The Cake Pop is the Essence of Innovation


Innovation Insights

One of a series by Ken Tencer, Spyder Works CEO

Some say that successful innovations “mask the complexity behind them”. I put it a bit differently – I believe that successful innovations harness the obvious. One of the great examples of this is the cake pop. These deceptively simple desserts –  frosted balls of cake on a lollipop stick – reflect everything that is right about innovation. It’s a bold new use for a traditional product that opens up huge opportunities for creativity and new sales venues, while reflecting a societal shift to healthier lifestyles (smaller portions), more frugal indulgences, and ease of access for people on the go (look ma, no fork!).

Let me say that again: cake pops didn’t come out of nowhere. Invented by blogger/baker Angie “Bakerella” Dudley in early 2008, they took off a month later when Martha Stewart invited Dudley to make cake pops on her TV show. But cake pops succeeded because they addressed changes in societal norms and consumer behavior.  They also met one other need: they brought a rare and fun originality to the baking and catering industries. Covered with sprinkles or styled to resemble mini ice-cream cones, cupcakes, Christmas trees and even flowers, cake pops can now be found at birthday parties (where they leave much less mess behind than slices of cake), weddings, corporate events and family dinners – anyplace where gracious hosts and hostesses are always competing to serve the newest of the new.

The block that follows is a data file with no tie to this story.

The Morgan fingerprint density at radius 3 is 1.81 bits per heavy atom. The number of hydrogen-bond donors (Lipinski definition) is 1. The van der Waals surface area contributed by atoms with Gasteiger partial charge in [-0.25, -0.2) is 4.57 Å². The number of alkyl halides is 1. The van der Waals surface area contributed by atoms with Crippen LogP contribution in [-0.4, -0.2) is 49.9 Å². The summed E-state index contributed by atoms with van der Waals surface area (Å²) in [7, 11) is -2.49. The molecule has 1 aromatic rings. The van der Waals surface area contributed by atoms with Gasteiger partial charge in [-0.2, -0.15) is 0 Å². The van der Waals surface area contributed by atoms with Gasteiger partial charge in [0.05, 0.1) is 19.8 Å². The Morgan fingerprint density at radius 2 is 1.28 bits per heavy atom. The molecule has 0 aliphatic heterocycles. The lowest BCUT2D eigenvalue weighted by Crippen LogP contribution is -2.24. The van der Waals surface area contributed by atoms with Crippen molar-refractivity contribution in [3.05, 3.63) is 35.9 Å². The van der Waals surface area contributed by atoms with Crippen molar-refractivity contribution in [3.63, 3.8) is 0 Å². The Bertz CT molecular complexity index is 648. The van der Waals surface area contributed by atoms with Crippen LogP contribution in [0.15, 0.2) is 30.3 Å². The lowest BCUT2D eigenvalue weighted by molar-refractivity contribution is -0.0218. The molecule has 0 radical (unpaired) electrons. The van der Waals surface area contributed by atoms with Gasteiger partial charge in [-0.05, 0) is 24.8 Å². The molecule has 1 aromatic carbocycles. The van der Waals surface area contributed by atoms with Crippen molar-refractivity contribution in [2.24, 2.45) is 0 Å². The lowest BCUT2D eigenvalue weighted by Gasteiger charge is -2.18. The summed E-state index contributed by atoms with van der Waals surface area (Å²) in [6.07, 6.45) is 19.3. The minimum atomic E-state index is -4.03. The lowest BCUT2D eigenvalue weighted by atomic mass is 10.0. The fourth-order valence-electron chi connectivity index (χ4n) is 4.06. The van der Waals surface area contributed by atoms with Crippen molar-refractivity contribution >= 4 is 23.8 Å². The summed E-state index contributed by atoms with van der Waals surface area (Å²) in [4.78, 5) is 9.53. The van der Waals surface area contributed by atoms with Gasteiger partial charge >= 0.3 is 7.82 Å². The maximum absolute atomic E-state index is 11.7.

Understanding consumer needs and capitalizing on market shifts represent the essence of innovation. It’s bringing new things to market to continuously re-engage your customers and meet their changing needs. Surprise your customers, delight them and solve their problems, and watch your sales pop.


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